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Young people across Togo struggle to find decent jobs. To make an income, many reluctantly cut down the country’s trees to produce charcoal and sell it in their communities. Others slash and burn forests to carve out farmland for their families. According to the Global Forest Watch data, in 2021, Togo lost 5.90kha of tree cover, equivalent to 3.43Mt of CO₂ emissions. However, the Programme d’Aide pour le Développement Economique et Social (PADES) is using its long decade experience in helping these youth access better and greener jobs. 

In 1992, the PADES members themselves were small farmers and traders who wanted to join force to fight poverty. They who were once those jobless youth, but today they are enough old and wise to see how deforestation has impacted their nation. “By the time our organization was operating, we started to realize that many of the activities that our members were doing were harming the environment. We started including reforestation and restoration in our programs,” says Agouda Batchale, the president of PADES. 

Since its creation, PADES has helped restore more than 390 hectares and taught more than 150,000 community members about reforestation and restoration through the grassroots management committees that they create in each zone where they work. Those local committees decide the scope and feasibility of each project that comes their way. A grant from TerraFund for AFR100, an initiative of World Resources Institute, One Tree Planted, and Realize Impact that finances Africa's top restoration enterprises and projects, came at the right time to help PADES  expand their work. The organization is helping women and youth start projects that grow fruit-bearing trees on degraded land that lost their fertility years ago. “If we want these young people to stop illegal charcoal making, we have to help them start green agribusinesses. If they can be successful in that, they will no longer return to cutting trees,” Pelagie Badabo, the program manager at PADES.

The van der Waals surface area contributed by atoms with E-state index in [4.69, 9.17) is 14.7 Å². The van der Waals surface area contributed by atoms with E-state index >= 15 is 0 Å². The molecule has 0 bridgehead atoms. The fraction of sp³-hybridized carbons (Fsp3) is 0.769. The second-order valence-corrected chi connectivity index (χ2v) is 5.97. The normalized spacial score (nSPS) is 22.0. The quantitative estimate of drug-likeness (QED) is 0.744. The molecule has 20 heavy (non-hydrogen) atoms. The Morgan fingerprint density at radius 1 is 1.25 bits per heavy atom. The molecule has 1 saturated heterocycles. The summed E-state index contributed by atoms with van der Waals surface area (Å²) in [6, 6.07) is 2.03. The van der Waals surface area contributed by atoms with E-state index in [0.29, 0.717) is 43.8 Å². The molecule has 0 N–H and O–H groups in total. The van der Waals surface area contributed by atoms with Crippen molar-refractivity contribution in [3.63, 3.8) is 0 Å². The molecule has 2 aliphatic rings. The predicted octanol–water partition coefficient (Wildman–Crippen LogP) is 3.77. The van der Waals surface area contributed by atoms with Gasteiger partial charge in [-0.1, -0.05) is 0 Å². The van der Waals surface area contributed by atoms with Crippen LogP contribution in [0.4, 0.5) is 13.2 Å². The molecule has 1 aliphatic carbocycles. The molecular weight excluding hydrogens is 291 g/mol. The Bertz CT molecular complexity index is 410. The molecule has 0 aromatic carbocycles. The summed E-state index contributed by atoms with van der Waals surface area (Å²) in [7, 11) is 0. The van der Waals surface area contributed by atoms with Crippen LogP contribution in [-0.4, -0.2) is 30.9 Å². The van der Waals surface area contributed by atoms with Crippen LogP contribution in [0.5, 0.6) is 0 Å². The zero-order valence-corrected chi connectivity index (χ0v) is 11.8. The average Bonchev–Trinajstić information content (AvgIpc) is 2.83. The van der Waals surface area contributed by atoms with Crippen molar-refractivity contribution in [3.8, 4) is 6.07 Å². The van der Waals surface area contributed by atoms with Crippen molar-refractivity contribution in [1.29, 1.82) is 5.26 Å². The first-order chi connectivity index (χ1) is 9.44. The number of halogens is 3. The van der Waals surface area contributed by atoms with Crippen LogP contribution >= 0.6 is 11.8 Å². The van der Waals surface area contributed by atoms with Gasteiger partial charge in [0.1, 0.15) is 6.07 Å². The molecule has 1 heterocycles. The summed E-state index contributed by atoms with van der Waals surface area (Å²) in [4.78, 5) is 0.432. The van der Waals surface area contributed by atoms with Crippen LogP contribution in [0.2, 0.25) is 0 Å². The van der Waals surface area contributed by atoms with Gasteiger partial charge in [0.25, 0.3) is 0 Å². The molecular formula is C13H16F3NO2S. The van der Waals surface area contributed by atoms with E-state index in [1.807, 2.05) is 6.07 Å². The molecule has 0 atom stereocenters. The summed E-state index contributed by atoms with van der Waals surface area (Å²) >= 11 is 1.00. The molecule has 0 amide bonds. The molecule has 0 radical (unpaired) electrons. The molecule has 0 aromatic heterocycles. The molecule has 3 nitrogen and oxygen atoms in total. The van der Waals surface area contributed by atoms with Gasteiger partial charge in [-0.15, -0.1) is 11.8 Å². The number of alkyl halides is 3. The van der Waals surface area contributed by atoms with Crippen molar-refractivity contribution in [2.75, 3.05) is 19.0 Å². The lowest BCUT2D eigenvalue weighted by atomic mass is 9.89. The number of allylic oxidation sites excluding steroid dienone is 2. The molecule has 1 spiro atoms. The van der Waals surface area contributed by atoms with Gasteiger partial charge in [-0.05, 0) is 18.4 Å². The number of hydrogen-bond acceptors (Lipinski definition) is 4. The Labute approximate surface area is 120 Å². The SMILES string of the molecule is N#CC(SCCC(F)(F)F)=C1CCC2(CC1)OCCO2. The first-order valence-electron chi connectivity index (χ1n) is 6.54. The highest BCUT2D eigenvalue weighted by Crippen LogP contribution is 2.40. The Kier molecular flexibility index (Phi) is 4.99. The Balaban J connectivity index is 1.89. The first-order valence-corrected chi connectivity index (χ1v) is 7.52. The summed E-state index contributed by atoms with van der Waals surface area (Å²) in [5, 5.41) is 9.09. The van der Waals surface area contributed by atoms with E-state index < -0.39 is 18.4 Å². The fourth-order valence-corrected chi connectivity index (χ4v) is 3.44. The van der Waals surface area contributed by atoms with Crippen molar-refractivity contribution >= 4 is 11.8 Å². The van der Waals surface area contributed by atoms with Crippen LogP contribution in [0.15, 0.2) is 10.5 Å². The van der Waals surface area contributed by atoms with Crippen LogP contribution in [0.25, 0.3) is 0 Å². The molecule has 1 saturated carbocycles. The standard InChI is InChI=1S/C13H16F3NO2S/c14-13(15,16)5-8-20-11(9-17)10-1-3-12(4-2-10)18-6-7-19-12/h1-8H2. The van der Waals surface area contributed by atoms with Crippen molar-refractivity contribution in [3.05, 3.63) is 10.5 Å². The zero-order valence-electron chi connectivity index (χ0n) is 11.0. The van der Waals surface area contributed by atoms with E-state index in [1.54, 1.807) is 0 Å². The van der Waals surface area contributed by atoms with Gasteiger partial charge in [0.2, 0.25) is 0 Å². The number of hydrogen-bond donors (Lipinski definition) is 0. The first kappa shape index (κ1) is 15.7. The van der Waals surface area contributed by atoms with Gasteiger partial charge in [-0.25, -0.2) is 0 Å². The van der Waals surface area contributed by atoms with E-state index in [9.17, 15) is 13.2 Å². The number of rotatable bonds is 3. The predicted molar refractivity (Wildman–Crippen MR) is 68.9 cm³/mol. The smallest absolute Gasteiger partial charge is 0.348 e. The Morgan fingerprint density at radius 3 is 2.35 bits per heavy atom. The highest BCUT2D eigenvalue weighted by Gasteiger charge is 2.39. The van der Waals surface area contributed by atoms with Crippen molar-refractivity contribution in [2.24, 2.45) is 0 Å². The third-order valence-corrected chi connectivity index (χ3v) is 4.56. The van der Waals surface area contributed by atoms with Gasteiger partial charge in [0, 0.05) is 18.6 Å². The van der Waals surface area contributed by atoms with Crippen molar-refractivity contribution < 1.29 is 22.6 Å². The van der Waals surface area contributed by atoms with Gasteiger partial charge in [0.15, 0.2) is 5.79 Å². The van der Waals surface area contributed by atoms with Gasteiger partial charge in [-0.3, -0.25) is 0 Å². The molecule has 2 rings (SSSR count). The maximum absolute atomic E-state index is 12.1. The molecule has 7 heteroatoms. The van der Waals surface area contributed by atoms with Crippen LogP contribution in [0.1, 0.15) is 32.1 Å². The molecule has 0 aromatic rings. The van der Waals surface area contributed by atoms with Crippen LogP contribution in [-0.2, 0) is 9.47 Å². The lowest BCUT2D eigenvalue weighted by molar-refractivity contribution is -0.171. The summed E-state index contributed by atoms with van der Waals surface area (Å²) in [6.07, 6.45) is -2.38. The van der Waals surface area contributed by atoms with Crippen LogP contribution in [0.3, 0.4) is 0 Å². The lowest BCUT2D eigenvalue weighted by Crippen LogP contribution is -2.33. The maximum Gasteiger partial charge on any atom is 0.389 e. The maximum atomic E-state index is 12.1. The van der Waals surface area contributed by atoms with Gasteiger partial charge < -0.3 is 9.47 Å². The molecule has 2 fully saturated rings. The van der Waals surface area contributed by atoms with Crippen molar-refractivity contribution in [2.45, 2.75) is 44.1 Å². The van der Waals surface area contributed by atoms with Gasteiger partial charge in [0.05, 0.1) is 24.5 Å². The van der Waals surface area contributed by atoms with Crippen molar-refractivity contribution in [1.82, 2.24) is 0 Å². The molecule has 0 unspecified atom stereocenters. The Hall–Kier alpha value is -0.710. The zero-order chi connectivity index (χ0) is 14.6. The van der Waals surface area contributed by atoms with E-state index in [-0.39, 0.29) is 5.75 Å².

Most importantly for PADES, this funding is helping them extend their existing work with women, teaching them about not cutting trees for firewood. “We worked before with the government and managed to bring some women on board. Women make more than 80% of those who cut trees. If we can continue with the education, I don’t see why we cannot decrease that number,” she says. 

Some young people have started seeing results since they started planting trees. Awesso Magnim, who decided to plant fruit trees on his small patch of land, says it has already started paying off. “PADES came and interested us in planting trees. In one year, I have managed to get some money for myself and for the school fees of my children. I hope next year it will be even better,” he says. 

For the PADES team, the future seems bright. “If we help them restore and they actually see the benefits in terms of harvest or financial gain, it increases in the number of people joining our efforts,” Pelagie says.